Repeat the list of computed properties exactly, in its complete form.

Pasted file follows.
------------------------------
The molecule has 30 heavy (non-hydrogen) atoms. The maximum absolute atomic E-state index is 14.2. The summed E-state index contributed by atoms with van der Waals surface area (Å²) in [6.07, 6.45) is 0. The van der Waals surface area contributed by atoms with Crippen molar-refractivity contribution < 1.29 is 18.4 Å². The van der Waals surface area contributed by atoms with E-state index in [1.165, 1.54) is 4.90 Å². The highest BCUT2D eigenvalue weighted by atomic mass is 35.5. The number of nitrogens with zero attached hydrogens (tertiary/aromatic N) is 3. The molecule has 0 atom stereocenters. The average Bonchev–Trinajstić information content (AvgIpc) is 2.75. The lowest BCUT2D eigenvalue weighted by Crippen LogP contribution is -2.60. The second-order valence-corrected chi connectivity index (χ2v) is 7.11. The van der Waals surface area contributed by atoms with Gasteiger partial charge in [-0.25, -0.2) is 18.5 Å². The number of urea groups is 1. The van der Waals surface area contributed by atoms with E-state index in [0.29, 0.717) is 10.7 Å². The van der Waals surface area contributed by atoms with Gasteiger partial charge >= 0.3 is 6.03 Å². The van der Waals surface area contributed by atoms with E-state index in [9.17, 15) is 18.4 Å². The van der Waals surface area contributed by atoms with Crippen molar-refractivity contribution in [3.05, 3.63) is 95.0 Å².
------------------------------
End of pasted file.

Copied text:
The molecule has 30 heavy (non-hydrogen) atoms. The maximum absolute atomic E-state index is 14.2. The summed E-state index contributed by atoms with van der Waals surface area (Å²) in [6.07, 6.45) is 0. The van der Waals surface area contributed by atoms with Crippen molar-refractivity contribution < 1.29 is 18.4 Å². The van der Waals surface area contributed by atoms with E-state index in [1.165, 1.54) is 4.90 Å². The highest BCUT2D eigenvalue weighted by atomic mass is 35.5. The number of nitrogens with zero attached hydrogens (tertiary/aromatic N) is 3. The molecule has 0 atom stereocenters. The average Bonchev–Trinajstić information content (AvgIpc) is 2.75. The lowest BCUT2D eigenvalue weighted by Crippen LogP contribution is -2.60. The second-order valence-corrected chi connectivity index (χ2v) is 7.11. The van der Waals surface area contributed by atoms with Gasteiger partial charge in [-0.25, -0.2) is 18.5 Å². The number of urea groups is 1. The van der Waals surface area contributed by atoms with E-state index in [0.29, 0.717) is 10.7 Å². The van der Waals surface area contributed by atoms with Gasteiger partial charge >= 0.3 is 6.03 Å². The van der Waals surface area contributed by atoms with E-state index in [9.17, 15) is 18.4 Å². The van der Waals surface area contributed by atoms with Crippen molar-refractivity contribution in [3.05, 3.63) is 95.0 Å².